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Lung Deformations and Airway Stenosis with Distal Atelectasis in Patients Treated with Stereotactic Body Radiation Therapy for Lung Tumors

Q Diot

Q Diot*, B Kavanagh, L Gaspar, M Miften, University of Colorado School of Medicine, Aurora, CO

WE-A-217A-5 Wednesday 8:00:00 AM - 9:55:00 AM Room: 217A

Purpose: To investigate the possibility to use lung deformations to differentiate between radiation-induced fibrosis and potential airway stenosis with distal atelectasis in patients treated with stereotactic body radiation therapy (SBRT) for lung tumors.
Methods: Planning and follow-ups CT scans were reviewed for 46 patients who received lung SBRT treatment at our institution between 2002 and 2009, in 3 or 5 fractions, and a median total dose of 54Gy (range, 30-60). Vector lung tissue displacements were studied for patterns of parenchymal deformation only in patients with follow-up CT scans > 6 months. Planning CT lung surface contours were matched to the follow-up scans and at least 50 anatomical landmarks inside the lung (vessel or airway branches) were identified on both scans to guide the deformation of the lung structure. Parenchyma displacements maps for the whole lung were interpolated from the landmark deformations and analyzed to identify tissue migrations towards the observed hyperdense region consistent with distal atelectasis.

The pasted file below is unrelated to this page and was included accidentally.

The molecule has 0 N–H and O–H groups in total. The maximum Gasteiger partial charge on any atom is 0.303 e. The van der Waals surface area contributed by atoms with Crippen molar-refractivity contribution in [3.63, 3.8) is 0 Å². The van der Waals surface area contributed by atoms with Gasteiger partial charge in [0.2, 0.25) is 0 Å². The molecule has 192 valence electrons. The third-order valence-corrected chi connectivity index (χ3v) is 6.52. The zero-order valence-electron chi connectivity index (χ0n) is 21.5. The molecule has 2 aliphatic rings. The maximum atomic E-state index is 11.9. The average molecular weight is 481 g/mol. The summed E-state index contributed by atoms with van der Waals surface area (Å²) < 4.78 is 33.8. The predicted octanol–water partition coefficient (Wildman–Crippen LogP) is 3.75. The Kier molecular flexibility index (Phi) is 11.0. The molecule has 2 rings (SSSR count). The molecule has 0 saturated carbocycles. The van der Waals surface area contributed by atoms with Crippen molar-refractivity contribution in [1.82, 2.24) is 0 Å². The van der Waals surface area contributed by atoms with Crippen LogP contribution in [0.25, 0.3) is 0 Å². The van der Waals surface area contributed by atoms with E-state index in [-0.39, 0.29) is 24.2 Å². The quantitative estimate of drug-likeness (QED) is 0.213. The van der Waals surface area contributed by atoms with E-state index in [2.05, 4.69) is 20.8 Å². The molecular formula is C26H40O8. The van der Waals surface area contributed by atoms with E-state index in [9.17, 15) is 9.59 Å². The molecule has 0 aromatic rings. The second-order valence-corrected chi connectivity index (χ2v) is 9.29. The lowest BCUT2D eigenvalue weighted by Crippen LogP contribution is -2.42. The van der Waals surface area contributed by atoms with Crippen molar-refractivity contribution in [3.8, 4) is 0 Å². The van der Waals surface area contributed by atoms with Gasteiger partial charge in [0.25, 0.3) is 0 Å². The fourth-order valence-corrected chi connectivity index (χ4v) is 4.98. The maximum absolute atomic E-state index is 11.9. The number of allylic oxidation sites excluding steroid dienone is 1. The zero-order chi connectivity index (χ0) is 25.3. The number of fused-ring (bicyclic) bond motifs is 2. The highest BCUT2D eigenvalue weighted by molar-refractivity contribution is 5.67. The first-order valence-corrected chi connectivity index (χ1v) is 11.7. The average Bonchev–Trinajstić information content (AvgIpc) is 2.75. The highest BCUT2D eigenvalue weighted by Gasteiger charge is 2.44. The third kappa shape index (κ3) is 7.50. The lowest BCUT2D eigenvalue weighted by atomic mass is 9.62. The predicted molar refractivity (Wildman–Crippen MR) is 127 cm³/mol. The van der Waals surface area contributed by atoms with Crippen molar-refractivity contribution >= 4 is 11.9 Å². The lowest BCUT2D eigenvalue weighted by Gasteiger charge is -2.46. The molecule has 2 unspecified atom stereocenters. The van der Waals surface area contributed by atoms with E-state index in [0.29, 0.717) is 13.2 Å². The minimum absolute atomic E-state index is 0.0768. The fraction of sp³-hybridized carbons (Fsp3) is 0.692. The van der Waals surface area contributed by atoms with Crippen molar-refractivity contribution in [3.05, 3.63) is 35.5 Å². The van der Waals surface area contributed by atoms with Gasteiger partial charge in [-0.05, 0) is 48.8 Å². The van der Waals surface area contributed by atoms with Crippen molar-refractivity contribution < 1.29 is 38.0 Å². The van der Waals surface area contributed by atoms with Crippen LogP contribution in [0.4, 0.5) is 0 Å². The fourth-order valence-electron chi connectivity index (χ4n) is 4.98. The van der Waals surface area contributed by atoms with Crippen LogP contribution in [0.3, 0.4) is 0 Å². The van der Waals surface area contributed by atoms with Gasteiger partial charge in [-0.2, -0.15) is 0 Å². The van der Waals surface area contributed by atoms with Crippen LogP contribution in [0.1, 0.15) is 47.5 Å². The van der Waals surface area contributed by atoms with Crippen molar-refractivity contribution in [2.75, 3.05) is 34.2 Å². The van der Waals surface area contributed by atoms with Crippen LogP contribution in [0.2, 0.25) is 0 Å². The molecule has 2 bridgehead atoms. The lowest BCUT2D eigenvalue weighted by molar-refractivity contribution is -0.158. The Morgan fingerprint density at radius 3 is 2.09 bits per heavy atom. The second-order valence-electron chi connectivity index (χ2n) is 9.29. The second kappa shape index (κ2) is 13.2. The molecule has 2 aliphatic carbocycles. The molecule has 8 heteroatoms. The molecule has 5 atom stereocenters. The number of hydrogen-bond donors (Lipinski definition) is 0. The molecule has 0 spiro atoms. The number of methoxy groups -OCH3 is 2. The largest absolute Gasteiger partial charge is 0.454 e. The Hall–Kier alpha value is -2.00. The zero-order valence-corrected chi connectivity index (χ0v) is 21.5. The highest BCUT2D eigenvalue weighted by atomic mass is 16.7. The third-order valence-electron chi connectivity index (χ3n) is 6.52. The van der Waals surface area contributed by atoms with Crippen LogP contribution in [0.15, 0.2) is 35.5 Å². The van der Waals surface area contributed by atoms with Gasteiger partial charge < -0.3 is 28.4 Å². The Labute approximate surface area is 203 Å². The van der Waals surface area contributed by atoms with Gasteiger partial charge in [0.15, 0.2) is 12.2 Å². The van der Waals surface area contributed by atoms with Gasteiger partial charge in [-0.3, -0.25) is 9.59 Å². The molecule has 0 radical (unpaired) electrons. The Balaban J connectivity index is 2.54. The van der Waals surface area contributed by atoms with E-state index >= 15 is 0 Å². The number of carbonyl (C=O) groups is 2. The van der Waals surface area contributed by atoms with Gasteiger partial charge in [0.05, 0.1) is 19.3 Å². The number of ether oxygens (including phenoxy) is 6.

Results: Out of 46, only 24 patients demonstrated lung density changes with sufficiant follow-up time and image quality. Fifteen patients (62%) displayed converging deformation patterns and their average Hounsfield Unit change for the hyperdense region was 344HU and significantly higher than for the other patients (247HU, p = 0.03) supporting an alternate consolidation mechanism. The mean maximum dose to proximal airways was 38Gy for the converging pattern group versus 20Gy (p = 0.003) and a maximum likelihood Probit fit yielded TD50 = 24Gy, m = 0.56. The mean minimum dose to the hyperdense region was 15Gy versus 18Gy (p = 0.23).
Conclusions: A correlation between converging deformation patterns and lung density changes was observed suggesting the possibility of an additional mechanism for lung density increase in addition to fibrosis. Correlations between converging patterns and dose to proximal airways also suggest a 24Gy dose-threshold effect.

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